Calling for a multidisciplinary, value-driven philosophy for systems engineering
Energy. Transportation. Civil infrastructure. Aerospace. These and many other large-scale, complex industries are critical to the security and prosperity of our nation. And they are in need of some serious attention.
That’s where Christina Bloebaum says she can make a difference. Bloebaum, the Dennis and Rebecca Muilenburg Professor of Aerospace Engineering at Iowa State, is investigating a new educational and technological framework to improve the way these systems and related products are developed.
The implication of her work is a more efficient use of valuable resources, like time and money, while making an end product better suited for specific purposes.
Her approach, which uses integrated research in social sciences and engineering, emphasizes a value-driven design process. This requires each decision to be tied back to a value function, such as maximizing profit or mission success, which is established at the beginning of a project.
“We also want to explore the use of serious games to enable research as well as educate the future workforce about how these complex products and systems are designed and delivered,” she adds. “Gamification offers an immensely powerful yet largely unexplored approach to enable a paradigm shift in practice, as well as training, in systems engineering.”
As the former NSF program director of both the engineering and systems design program and the system science program, Bloebaum has seen a need for this sort of research firsthand, noting the current approaches used aren’t keeping pace with technological advancements.
Her own accounts are supported by the National Academies’ Rising Above the Gathering Storm, Revisited report, which describes how America is falling behind on the technology front and suggests that drastic measures need to be taken.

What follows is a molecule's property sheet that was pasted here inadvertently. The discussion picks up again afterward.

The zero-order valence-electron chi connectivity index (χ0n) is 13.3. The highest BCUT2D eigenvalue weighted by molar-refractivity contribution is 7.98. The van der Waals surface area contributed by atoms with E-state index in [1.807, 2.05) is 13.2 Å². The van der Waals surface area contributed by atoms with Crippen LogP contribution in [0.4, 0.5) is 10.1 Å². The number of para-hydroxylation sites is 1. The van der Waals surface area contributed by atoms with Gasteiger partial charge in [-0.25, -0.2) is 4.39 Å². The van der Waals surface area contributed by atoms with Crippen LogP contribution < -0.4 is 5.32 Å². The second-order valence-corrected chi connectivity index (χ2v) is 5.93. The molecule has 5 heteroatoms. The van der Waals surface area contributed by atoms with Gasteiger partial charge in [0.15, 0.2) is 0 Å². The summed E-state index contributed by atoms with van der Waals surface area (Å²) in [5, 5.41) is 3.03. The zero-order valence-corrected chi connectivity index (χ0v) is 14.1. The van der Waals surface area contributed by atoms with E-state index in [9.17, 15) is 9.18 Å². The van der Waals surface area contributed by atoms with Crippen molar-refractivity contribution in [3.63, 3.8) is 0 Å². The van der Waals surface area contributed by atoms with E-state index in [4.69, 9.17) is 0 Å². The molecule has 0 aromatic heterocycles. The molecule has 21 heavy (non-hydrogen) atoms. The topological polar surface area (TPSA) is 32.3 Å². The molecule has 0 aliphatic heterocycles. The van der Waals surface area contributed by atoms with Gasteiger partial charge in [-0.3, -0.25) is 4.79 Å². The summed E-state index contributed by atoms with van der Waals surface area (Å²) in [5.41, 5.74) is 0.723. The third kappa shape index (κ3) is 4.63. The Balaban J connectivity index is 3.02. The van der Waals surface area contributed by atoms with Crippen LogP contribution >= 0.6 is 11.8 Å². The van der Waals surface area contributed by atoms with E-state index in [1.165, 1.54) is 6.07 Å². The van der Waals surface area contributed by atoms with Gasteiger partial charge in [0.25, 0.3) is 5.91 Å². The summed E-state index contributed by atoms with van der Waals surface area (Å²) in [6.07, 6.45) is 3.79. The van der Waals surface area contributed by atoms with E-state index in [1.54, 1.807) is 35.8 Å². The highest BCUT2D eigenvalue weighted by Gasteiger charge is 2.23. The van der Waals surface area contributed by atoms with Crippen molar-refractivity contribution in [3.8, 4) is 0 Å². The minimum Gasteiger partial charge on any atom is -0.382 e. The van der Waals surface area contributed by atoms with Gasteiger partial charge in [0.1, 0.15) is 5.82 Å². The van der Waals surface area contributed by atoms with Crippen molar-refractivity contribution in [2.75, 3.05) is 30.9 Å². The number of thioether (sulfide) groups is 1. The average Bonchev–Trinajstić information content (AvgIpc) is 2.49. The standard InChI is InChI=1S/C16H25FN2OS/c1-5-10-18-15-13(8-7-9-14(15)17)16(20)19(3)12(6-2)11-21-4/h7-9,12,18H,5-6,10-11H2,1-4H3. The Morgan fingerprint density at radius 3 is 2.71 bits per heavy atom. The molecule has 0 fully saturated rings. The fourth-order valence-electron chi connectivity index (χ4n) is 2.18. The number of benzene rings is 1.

Bloebaum knows a change in systems engineering at the highest of levels involves a lot of different ideas coming together. Her experience with informed decision support through work on multidisciplinary design optimization will prove useful. And she’s gathering other ideas through interdisciplinary research teams coordinated to pursue grants related to her overarching idea.
“There are so many different components that need to be addressed in what we are proposing to do—from what type of widget to use to how communication flows through organizations—and we need to analyze a great deal of information to determine what changes can have the biggest impact,” she says.
Visualization technology will help support the process. She has used the technology to capture decisions made by end users of a complex product as well as to provide a representation of how the systems engineering process flows, identifying how changes in one area affect other areas.
Because her framework will mean altering long-standing processes, Bloebaum wants to provide demonstrations of success by partnering with larger agencies, such as NASA.
“Once we can prove we have a low-risk, incredibly high pay-off proposition, we can show others the benefits of our approach,” she says. “Along the way, students will have learned this framework through our educational outreach, and the result is a self-sustaining solution to a serious problem.”